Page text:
Sporting success in 2022could not lift the gloom. England women’s football team winning Euro 2022, and the England men’s cricket team winning a World Cup, were victories for England, not the UK. England and Wales represented the UK at the Qatar football World Cup, but in a metaphor for the UK’s discord the two teams were drawn against each other. In the Battle of Britain, England beat Wales, who went out at the group stage. The rest of the UK was relieved when England maintained a long tradition of losing in the quarter-finals after missing a penalty, this time to France.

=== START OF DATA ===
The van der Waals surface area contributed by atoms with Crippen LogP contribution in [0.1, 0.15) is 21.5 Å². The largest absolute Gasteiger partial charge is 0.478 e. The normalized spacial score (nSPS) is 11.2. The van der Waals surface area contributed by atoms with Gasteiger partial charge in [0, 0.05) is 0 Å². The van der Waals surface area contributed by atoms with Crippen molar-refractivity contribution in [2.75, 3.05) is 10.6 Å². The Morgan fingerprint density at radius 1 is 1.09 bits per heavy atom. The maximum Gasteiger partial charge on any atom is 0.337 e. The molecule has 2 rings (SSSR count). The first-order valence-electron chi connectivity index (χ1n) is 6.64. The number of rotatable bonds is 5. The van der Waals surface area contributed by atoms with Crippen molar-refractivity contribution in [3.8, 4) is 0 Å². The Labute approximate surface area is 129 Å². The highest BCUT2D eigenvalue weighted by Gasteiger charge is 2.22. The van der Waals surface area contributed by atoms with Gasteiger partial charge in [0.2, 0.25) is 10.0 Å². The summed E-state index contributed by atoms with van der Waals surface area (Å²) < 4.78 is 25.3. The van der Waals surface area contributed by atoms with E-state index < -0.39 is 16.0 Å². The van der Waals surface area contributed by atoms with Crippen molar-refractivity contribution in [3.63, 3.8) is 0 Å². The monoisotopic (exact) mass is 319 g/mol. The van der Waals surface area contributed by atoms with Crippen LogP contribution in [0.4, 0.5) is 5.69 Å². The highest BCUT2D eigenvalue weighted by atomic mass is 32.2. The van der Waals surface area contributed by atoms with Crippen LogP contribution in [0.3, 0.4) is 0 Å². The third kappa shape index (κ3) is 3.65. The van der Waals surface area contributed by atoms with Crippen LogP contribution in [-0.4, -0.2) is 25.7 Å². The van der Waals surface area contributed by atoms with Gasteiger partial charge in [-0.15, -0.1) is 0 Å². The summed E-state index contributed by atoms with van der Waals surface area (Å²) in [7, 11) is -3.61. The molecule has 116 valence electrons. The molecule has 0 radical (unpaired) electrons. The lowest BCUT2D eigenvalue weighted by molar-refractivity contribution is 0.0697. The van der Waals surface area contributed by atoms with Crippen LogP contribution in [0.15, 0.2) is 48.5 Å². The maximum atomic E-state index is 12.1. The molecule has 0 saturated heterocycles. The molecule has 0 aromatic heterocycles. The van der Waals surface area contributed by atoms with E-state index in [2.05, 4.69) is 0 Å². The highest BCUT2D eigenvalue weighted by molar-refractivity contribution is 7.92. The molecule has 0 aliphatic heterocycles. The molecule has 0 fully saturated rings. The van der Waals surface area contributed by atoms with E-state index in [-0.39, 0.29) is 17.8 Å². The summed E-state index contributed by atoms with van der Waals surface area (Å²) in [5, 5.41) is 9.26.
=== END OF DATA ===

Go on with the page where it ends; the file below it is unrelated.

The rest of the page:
2022 revealed the UK to be not a united, but a very divided kingdom. It showed a nation with a multicultural society that is strong and open enough for a son of immigrants to become prime minister, but which is fearful and insecure over immigration. It revealed a country built on trade refusing to face the consequences of leaving the most sophisticated and successful free trade area in the world, which it helped create -the EU’s Single Market. It exposed the UK as a very rich country (it has 177 billionaires, up from 29 in 2010) with many poor people (14.5 million people – 22% of the population – live in poverty). It exhibited a land of hope and glory whose future is captured by its past. It showed an island race with an identity crisis struggling to define itself and its place in the world. Happy New Year!